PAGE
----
Monday, November 22, 2010

Artist Blacksmiths – The Artisanal Forge Dujardyn Artconcept from Belgium


The art of the Artist Blacksmith is based on the ancient principles of hot forging iron and steel, working with a fire, a hammer and an anvil. Forging provides a means of shaping and joining metal that invests it with a special quality and character, far removed from the mechanical qualities of cut and weld fabrication. But blacksmiths today do more than simply hammering. It is part of their business to visit clients, survey sites, discuss design ideas, provide individual design proposals and make drawings, in addition to making, finishing and installing the work. New methods like computer aided design, sophisticated welding and cutting systems, and power hammers have added to the capabilities of modern blacksmiths, but not compromised the hand skills that lie at the heart of the craft.

OK! But where to find these skilled artist blacksmiths, working in the traditional style???

Today I want you to meet the brothers Steven and Brecht Dujardyn of the company DUJARDYN ARTCONCEPT, based in Oostrozebeke, Belgium.

These people are real artisans!! They continue the work of their blacksmith ancestors, the smiths of the village Oostrozebeke, West-Flanders, already evoked since the 17th century.



Steven (left) and Brecht at work.


The smithcraft was already structured since the 12th-13th century. The crafts were professional organisations that guaranteed the perfect quality of their fellow’s handiworks. There was the organisation of the copper-smiths, brass-founders, iron and tin artisans, lock-smiths, bell and gun founders and even goldsmiths.



The industrial revolution of 1750 saw to it that most of the rural smiths “modernized” and that new agricultural tools in metal, such as the ploughshares, were manufactured. The horses were still shod of course, but the wheels of the farmer’s carts possessed henceforth their iron fitting too.



Brecht in the ‘heat’ of the fight!


From the 2nd half of the 18th century on was noble ironwork essentially considered as being purely constructive and functional.

During the last decades, the number of smiths was strongly decreased since the potential market in the constructive and the functional (we might say utilitarian) has also decreased because of the disappearance of more and more farmers. So suddenly we resorted again to the aesthetic, artistic and decorative function of ironwork.



Steven at work.


One of the frustrations of the brothers consists in the fact that they realize that actually, professional secrets died with entire generations of smiths. They assure that they have to ‘reinvent’ many things. Not any master-smith of the Middle Ages of Late Middle Ages has ever written a “Manual of Ironwork”, or this one would have been lost over the centuries. The craft was transmitted from the ancient to the young, while forging.

Both, Steven and Brecht aren’t afraid of picking up inspiration by the last ancient smiths. Each little bit of transmitted science is for them a welcome piece of the puzzle.

“We are a little autodidacts”, they say, “and the one practising a craft of art like us, keeps on learning his entire life”.



The brothers working on a railing.


After Steven and Brecht had attented all possible trainings in Belgium, each in his scope, they had a few years ago the unique fortune to improve their knowledge at the prestigious ECOLE INTERNATIONALE DE LA FERRONNERIE FRANCAISE in Muizon, near Reims. A unique opportunity for our two Flemings, to know that the “school” only admits ten pupils a year, among which two strangers! Brecht could attend there the practical course and Steven the theory.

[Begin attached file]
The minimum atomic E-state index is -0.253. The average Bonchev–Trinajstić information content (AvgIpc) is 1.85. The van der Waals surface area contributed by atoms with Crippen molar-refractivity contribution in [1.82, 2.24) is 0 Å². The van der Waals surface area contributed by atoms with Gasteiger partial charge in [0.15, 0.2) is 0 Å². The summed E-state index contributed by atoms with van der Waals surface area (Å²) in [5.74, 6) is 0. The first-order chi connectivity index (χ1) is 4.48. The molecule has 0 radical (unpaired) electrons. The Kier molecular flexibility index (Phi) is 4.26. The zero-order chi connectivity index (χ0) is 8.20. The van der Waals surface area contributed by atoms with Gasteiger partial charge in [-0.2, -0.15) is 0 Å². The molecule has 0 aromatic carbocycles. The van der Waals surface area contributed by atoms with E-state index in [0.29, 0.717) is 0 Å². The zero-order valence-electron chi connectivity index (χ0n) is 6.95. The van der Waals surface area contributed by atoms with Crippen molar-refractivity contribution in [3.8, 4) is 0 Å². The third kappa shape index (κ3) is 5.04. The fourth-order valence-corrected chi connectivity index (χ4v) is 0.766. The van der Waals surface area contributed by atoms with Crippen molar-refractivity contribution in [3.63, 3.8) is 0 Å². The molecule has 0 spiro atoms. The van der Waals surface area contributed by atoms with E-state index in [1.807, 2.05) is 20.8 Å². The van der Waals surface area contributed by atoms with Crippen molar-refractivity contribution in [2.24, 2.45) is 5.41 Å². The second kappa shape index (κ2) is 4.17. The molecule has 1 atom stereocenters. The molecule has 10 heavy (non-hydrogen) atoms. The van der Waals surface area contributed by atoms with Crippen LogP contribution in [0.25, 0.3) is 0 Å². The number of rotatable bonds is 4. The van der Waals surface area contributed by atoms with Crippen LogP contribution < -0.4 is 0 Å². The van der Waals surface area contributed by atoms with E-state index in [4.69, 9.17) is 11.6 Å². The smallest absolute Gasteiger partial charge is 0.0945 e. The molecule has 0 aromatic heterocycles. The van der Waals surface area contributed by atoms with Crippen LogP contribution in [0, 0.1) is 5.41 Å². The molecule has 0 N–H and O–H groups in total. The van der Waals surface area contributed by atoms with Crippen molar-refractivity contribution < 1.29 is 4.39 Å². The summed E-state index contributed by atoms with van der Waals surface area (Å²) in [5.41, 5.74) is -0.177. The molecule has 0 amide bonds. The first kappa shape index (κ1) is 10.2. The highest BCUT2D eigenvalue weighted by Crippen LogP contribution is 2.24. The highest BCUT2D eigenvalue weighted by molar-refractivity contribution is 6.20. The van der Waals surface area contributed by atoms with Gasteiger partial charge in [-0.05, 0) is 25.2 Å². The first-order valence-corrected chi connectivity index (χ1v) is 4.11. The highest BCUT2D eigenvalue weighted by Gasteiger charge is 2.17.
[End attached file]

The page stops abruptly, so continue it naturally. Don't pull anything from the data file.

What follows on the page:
The work of blacksmiths covers an extraordinary range, both in scale and application. Blacksmiths today are making gates, railings and staircases; sculpture for city centres, private homes and gardens; chairs and tables, doorknockers, light fittings and hinges; bowls, bottle openers; jewellery etc.




Isn’t this staircase that Steven and Brecht made just gorgeous?!



4 A canopy.


14 A balcony.




9Detail of a gate.


18 Starting from a drawing.


13Gate with fence.


10 Detail of the gate.




34 An ‘Art Nouveau’ styled staircase.


39 Wine cellar door.


28 A beautiful front door.


32 Base of a coffee table.


17MetaalsculptuurA decorative garden ornament.


27Fire place equipment.


19An escutcheon. 


37A trade-sign.




30 A most wonderful detail!


31 Wine cellar sconce.


21 A chandelier with Swarovski crystal.



Steven and Brecht show us on their website also a lot of beautiful hardware as doorknobs, hinges, locks and keys,…





I might think that so far, you will have a good idea of what our artisans are capable to! Isn’t it stunning!


In 2006, Steven and Brecht attended the 6ième Symposium de la forge Européenne’ in France. They were given lessons by blacksmiths of different nationalities. And they were asked to make a window bar in the tradition of the 16th century.

The Dujardyn brothers are also member of the BABA ( British Artist Blacksmiths Association), an organisation that aims to share the knowledge, experience and fellowship that is neccesary to maintain and forward the decorative art of the blacksmith.


Congratulations to you, Steven and Brecht! We are proud of having such an artisans amongst us, Belgians!

Keep on practising this wonderful art!

If you want to know more about Dujardyn Artconcept, please visit their website Don’t hesitate to contact Steven and Brecht, they will be pleased to help you with your project.

Dujardyn Artconcept

O.L. Vrouwstraat 3

8780 Oostrozebeke


Tel . 0032 (0) 56 66 23 61


I wish you a wonderful week!



Images and text source : the Dujardyn Artconcept website & the Baba website